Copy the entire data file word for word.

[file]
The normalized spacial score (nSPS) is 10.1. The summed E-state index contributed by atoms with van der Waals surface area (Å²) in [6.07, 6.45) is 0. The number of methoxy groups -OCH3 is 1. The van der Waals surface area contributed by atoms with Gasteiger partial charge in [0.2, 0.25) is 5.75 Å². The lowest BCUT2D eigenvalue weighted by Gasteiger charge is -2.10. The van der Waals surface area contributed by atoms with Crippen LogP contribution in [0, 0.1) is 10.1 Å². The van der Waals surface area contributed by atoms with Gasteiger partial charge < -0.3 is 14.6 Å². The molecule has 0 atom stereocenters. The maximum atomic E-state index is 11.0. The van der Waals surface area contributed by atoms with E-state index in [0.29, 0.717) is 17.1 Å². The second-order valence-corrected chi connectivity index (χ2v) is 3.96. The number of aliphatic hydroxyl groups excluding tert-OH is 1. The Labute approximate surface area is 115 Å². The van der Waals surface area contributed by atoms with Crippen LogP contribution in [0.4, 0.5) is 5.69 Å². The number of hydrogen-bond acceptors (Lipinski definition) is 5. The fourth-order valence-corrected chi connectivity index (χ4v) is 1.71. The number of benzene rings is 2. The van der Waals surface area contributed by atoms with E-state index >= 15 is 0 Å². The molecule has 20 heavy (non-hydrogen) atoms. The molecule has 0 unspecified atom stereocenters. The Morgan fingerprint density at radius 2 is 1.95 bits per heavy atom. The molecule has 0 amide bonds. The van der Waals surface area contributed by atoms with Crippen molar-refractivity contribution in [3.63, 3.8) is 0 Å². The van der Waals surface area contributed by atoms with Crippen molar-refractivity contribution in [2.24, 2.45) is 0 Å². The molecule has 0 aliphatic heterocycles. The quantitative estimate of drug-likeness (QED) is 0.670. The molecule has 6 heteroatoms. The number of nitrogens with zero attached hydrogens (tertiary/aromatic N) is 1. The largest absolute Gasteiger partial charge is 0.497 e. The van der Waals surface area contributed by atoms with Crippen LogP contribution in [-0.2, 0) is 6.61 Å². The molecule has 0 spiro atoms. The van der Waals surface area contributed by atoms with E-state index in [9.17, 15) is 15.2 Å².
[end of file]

The normalized spacial score (nSPS) is 10.1. The summed E-state index contributed by atoms with van der Waals surface area (Å²) in [6.07, 6.45) is 0. The number of methoxy groups -OCH3 is 1. The van der Waals surface area contributed by atoms with Gasteiger partial charge in [0.2, 0.25) is 5.75 Å². The lowest BCUT2D eigenvalue weighted by Gasteiger charge is -2.10. The van der Waals surface area contributed by atoms with Crippen LogP contribution in [0, 0.1) is 10.1 Å². The van der Waals surface area contributed by atoms with Gasteiger partial charge < -0.3 is 14.6 Å². The molecule has 0 atom stereocenters. The maximum atomic E-state index is 11.0. The van der Waals surface area contributed by atoms with E-state index in [0.29, 0.717) is 17.1 Å². The second-order valence-corrected chi connectivity index (χ2v) is 3.96. The number of aliphatic hydroxyl groups excluding tert-OH is 1. The Labute approximate surface area is 115 Å². The van der Waals surface area contributed by atoms with Crippen LogP contribution in [0.4, 0.5) is 5.69 Å². The number of hydrogen-bond acceptors (Lipinski definition) is 5. The fourth-order valence-corrected chi connectivity index (χ4v) is 1.71. The number of benzene rings is 2. The van der Waals surface area contributed by atoms with E-state index >= 15 is 0 Å². The molecule has 20 heavy (non-hydrogen) atoms. The molecule has 0 unspecified atom stereocenters. The Morgan fingerprint density at radius 2 is 1.95 bits per heavy atom. The molecule has 0 amide bonds. The van der Waals surface area contributed by atoms with Crippen molar-refractivity contribution in [3.63, 3.8) is 0 Å². The van der Waals surface area contributed by atoms with Crippen molar-refractivity contribution in [2.24, 2.45) is 0 Å². The molecule has 0 aliphatic heterocycles. The quantitative estimate of drug-likeness (QED) is 0.670. The molecule has 6 heteroatoms. The number of nitrogens with zero attached hydrogens (tertiary/aromatic N) is 1. The largest absolute Gasteiger partial charge is 0.497 e. The van der Waals surface area contributed by atoms with Crippen LogP contribution in [-0.2, 0) is 6.61 Å². The molecule has 0 spiro atoms. The van der Waals surface area contributed by atoms with E-state index in [9.17, 15) is 15.2 Å².